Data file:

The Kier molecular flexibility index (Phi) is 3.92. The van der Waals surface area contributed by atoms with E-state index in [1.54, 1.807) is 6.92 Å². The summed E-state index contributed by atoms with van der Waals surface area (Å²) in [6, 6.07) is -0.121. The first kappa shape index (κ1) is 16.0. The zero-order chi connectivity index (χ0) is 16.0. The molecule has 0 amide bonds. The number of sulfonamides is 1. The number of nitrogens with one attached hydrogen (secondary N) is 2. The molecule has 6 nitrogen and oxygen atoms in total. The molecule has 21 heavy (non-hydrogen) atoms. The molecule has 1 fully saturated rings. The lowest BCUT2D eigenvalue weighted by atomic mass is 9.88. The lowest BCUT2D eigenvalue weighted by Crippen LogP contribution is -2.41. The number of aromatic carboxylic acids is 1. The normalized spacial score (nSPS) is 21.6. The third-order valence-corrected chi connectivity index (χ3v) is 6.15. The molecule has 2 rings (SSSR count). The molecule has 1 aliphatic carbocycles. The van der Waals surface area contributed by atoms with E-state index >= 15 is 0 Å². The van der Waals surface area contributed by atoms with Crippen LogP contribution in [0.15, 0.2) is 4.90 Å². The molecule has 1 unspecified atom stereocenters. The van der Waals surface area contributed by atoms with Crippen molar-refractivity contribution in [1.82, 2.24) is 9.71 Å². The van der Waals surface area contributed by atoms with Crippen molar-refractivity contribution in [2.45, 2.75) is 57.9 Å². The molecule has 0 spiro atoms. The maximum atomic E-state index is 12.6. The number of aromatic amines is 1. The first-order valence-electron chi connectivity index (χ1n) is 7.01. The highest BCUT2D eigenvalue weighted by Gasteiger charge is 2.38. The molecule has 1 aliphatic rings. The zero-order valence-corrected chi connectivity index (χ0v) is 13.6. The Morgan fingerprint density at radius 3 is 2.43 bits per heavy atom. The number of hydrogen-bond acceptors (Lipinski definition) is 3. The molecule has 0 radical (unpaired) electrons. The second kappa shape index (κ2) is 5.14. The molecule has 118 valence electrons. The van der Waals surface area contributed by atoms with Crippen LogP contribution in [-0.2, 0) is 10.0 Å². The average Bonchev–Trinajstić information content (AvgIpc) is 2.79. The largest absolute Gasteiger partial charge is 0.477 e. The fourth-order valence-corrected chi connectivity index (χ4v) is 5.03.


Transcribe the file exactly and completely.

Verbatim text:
The Kier molecular flexibility index (Phi) is 3.92. The van der Waals surface area contributed by atoms with E-state index in [1.54, 1.807) is 6.92 Å². The summed E-state index contributed by atoms with van der Waals surface area (Å²) in [6, 6.07) is -0.121. The first kappa shape index (κ1) is 16.0. The zero-order chi connectivity index (χ0) is 16.0. The molecule has 0 amide bonds. The number of sulfonamides is 1. The number of nitrogens with one attached hydrogen (secondary N) is 2. The molecule has 6 nitrogen and oxygen atoms in total. The molecule has 21 heavy (non-hydrogen) atoms. The molecule has 1 fully saturated rings. The lowest BCUT2D eigenvalue weighted by atomic mass is 9.88. The lowest BCUT2D eigenvalue weighted by Crippen LogP contribution is -2.41. The number of aromatic carboxylic acids is 1. The normalized spacial score (nSPS) is 21.6. The third-order valence-corrected chi connectivity index (χ3v) is 6.15. The molecule has 2 rings (SSSR count). The molecule has 1 aliphatic carbocycles. The van der Waals surface area contributed by atoms with E-state index >= 15 is 0 Å². The van der Waals surface area contributed by atoms with Crippen LogP contribution in [0.15, 0.2) is 4.90 Å². The molecule has 1 unspecified atom stereocenters. The van der Waals surface area contributed by atoms with Crippen molar-refractivity contribution in [1.82, 2.24) is 9.71 Å². The van der Waals surface area contributed by atoms with Crippen molar-refractivity contribution in [2.45, 2.75) is 57.9 Å². The molecule has 0 spiro atoms. The maximum atomic E-state index is 12.6. The number of aromatic amines is 1. The first-order valence-electron chi connectivity index (χ1n) is 7.01. The highest BCUT2D eigenvalue weighted by Gasteiger charge is 2.38. The molecule has 1 aliphatic rings. The zero-order valence-corrected chi connectivity index (χ0v) is 13.6. The Morgan fingerprint density at radius 3 is 2.43 bits per heavy atom. The number of hydrogen-bond acceptors (Lipinski definition) is 3. The molecule has 0 radical (unpaired) electrons. The second kappa shape index (κ2) is 5.14. The molecule has 118 valence electrons. The van der Waals surface area contributed by atoms with Crippen LogP contribution in [-0.2, 0) is 10.0 Å². The average Bonchev–Trinajstić information content (AvgIpc) is 2.79. The largest absolute Gasteiger partial charge is 0.477 e. The fourth-order valence-corrected chi connectivity index (χ4v) is 5.03.